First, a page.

The Do’s And Dont’s When Storing A Reference To Episerver Content In An External Data Source

Sometimes, when we work with Episerver, we may need to store a reference to an Episerver content item in a third-party service or database. On a recent project, I came across a situation where a developer had chosen to just store the ID part of a content reference and he didn’t understand the subtle bug that he had created. In today’s guide, I’m going to cover why just storing the database Id is ‘sub-optimal’ and cover some alternative approaches.

How To Uniquely Identify Episerver Content

Episerver uses a thing called a content reference to uniquely identify content within your project. A content reference being made up of a database ID, a version ID (WorkID) and a provider name. It’s these three things combined that can be used uniquely in a piece of content. If you want more information about this process then I would recommend reading, Why Does Episerver Need A Content Reference?.

In the case I saw, we had a method to look up a piece of content like this:

// Get the ID from third-party database
private void Get(int id)
{
var contentLoader = ServiceLocator.Current.GetInstance<IContentLoader>();
var startpage = contentLoader.Get<IContent>(new ContentReference(id));
}

In most projects, this code will work, however, in the future if someone introduced a content provider, it might be possible two bits of content could have the same database Id. This could create subtle bugs later on in the project lifecycle. For example, if you introduce an external content provider and you have two bits of content with an identifier of 4, you can’t guarantee what parts of your code could break! Instead, it’s very simple to ensure this situation doesn’t occur by storing a little bit more information in your third-party data source.

Json.Net Serialise

This is probably the quickest and dirtiest method. Instead of using the Id, serialise a content reference and store that as a string in the database, like so:

var reference = new ContentReference();
var result = JsonConvert.SerializeObject(reference);

When we want to retrieve the Episerver reference we can then deserialize it, like so:

// get result from db
JsonConvert.DeserializeObject<ContentReference>(result );

This is very simple and straight-forward and gets rid of any potential issues later down the line, however, this is not your only option.

Store The Content Reference as a GUID

The second way of storing a reference to the content reference is to use the IdentityMappingService. The IdentityMappingService is an Episerver API that was introduced to support external integrations, like a content provider serving up content from a third party data source. The IdentityMappingService creates a mapping between an IContent and a Uri. The output of this mapping is a unique GUID that you can use to identify content regardless of the data source. You can then store this unique identifying in your data source, like so:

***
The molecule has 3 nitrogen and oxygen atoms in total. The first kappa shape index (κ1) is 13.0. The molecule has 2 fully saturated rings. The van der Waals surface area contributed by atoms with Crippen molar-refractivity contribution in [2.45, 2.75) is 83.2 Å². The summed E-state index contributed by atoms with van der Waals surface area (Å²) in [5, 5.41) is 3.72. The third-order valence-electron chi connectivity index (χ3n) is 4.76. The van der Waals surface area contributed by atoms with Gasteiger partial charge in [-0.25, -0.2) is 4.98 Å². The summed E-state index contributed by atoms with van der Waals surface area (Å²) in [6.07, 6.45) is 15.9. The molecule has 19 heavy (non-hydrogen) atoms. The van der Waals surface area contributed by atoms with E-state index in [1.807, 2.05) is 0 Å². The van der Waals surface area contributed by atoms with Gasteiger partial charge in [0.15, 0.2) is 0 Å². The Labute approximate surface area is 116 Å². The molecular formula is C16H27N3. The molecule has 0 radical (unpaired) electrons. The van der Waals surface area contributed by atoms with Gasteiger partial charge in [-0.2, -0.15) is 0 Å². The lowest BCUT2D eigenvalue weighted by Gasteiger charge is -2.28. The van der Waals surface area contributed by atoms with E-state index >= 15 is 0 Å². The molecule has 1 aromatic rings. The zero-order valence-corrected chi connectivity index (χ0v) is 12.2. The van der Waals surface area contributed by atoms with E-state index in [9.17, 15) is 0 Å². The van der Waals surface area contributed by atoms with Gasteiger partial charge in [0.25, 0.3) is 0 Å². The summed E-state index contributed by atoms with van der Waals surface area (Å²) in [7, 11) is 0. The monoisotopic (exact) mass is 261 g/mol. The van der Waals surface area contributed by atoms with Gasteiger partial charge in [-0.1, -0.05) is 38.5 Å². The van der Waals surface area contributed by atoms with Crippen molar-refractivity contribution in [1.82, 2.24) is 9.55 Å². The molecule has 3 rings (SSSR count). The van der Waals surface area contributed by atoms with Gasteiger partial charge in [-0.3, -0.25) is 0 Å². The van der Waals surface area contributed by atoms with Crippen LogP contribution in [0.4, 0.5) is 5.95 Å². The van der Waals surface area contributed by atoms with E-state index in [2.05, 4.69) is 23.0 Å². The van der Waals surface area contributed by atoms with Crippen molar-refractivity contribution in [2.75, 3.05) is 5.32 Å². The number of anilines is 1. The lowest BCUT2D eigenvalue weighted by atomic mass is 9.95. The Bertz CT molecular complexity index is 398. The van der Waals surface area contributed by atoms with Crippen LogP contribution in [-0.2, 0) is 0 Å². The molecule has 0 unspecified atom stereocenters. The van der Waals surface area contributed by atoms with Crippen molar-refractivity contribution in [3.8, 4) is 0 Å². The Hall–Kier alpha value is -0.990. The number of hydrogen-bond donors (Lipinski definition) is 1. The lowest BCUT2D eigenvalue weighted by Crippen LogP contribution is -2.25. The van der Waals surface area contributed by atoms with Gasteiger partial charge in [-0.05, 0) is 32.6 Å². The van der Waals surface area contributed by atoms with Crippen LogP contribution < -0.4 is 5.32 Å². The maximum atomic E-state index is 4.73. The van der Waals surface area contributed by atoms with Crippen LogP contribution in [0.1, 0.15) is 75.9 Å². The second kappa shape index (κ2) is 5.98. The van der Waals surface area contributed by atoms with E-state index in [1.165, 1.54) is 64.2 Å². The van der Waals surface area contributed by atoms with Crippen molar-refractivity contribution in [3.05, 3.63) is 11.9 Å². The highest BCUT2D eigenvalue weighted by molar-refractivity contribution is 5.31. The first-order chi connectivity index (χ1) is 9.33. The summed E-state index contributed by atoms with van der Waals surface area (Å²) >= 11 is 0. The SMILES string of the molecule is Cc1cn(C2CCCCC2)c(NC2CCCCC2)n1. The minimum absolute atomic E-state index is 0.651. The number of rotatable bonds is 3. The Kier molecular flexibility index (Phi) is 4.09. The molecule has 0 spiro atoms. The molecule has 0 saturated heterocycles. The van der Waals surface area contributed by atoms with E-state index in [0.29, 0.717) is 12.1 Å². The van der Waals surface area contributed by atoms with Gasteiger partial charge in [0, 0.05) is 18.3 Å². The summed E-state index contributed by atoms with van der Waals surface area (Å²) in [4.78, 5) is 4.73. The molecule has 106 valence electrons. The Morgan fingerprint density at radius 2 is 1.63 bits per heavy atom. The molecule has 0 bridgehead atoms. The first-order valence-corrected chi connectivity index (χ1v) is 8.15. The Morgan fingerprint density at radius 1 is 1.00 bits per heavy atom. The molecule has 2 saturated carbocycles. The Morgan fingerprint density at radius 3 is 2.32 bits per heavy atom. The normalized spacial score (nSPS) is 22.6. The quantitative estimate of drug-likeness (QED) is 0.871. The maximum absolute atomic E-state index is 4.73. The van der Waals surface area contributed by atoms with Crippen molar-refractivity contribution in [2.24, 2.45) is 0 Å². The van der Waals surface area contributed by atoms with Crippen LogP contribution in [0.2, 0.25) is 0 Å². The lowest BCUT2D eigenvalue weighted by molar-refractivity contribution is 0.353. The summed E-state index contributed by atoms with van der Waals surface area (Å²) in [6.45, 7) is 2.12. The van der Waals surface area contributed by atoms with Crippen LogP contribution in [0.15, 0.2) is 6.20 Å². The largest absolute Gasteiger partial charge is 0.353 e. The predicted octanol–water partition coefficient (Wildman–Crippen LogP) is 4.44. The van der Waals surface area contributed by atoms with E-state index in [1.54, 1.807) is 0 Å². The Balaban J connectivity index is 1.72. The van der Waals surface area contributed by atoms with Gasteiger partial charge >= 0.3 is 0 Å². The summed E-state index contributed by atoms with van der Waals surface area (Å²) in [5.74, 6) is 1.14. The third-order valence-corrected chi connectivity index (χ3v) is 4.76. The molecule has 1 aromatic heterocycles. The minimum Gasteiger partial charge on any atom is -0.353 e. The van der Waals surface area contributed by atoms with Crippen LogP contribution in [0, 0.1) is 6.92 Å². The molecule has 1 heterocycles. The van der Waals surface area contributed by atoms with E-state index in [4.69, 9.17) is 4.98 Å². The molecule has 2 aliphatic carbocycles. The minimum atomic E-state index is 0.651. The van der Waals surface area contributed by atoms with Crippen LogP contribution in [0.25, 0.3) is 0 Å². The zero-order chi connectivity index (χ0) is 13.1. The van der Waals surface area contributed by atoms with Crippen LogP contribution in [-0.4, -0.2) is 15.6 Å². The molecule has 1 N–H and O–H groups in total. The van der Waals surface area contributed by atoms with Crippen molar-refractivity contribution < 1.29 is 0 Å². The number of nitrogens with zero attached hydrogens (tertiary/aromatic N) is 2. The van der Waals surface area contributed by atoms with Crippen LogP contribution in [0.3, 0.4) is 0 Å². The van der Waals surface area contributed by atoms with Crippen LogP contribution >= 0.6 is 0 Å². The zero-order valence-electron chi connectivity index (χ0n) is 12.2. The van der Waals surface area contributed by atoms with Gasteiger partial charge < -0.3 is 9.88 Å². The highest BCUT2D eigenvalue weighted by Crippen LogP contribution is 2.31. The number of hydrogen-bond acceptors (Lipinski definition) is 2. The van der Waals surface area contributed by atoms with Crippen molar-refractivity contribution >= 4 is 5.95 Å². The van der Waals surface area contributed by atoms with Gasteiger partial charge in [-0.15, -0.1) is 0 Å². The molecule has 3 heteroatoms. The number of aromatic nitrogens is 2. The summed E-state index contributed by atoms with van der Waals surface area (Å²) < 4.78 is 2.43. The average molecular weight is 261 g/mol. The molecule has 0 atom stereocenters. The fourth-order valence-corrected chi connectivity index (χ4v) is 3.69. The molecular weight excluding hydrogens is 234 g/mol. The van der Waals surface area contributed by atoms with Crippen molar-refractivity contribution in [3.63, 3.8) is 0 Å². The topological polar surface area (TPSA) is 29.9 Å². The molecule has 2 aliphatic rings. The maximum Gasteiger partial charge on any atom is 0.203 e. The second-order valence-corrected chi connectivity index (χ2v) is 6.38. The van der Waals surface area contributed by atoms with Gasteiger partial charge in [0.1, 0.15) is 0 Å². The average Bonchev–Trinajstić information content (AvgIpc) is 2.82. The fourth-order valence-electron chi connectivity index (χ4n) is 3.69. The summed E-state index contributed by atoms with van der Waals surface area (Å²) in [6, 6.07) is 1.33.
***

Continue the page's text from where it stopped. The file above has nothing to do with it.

var myContent = new PageData();
var guidToString = "websitedomain.com";
var customIdentity = new Uri(guidToString);
var identityMappingService = ServiceLocator.Current.GetInstance<IdentityMappingService>();
var mappedIdentity = identityMappingService.MapContent(customIdentity, myContent);
var referenceToStoreAsString= mappedIdentity.ContentGuid.ToString();

Then to get the link to the content we can get it out like this:

var referneceToStore = new Guid(referenceToStoreAsString);
var content = identityMappingService.Get(referneceToStore);
var contentLoader = ServiceLocator.Current.GetInstance<IContentLoader>();
var startpage = contentLoader.Get<IContent>(content.ContentLink);

Now, obviously this second approach takes a lot more code and overhead than the JSON serialise approach, but the end result will solve the initial issue and results in a single identifier that references an Episerver object. There are a few downsides to this approach, in your SQL table you won’t manually be able to see what the reference points to, you have to use the IdentityMappingService in order to figure out what your data is referenced to. Also, this method is less efficient as it uses multiple look-ups, first it has to lookup the Id and translate it to the content reference AND then you have to use the content reference to look-up the content. If your data is used very infrequently, then you may not care about this but it is worth noting.

Personally, in most situations I would use the JSON option as it’s tried and trusted and simple to use. Out of all the approaches, I wouldn’t recommend just storing the Id.

Conclusion

In today’s tutorial, I hope I’ve provided enough information to show why simply storing the Episerver ID in a third party data source is a bad idea and that there are better approaches available. I would personally recommend serialising objects as it’s quick and easy, but, you could just as easily use the IdentityMappingService to ensure that your code is future proof.

Jon D Jones

Software Architect, Programmer and Technologist Jon Jones is founder and CEO of London-based tech firm Digital Prompt. He has been working in the field for nearly a decade, specializing in new technologies and technical solution research in the web business. A passionate blogger by heart , speaker & consultant from England.. always on the hunt for the next challenge

More Posts

3 replies
  1. Daniel
    Daniel says:

    I normally go for guid. Easier to keep track of if you need to handle events like the page got deleted and similar. Handle events like that if you store them as serialized json is trickier

    Reply

Leave a Reply

Want to join the discussion?
Feel free to contribute!

Leave a Reply

Your email address will not be published. Required fields are marked *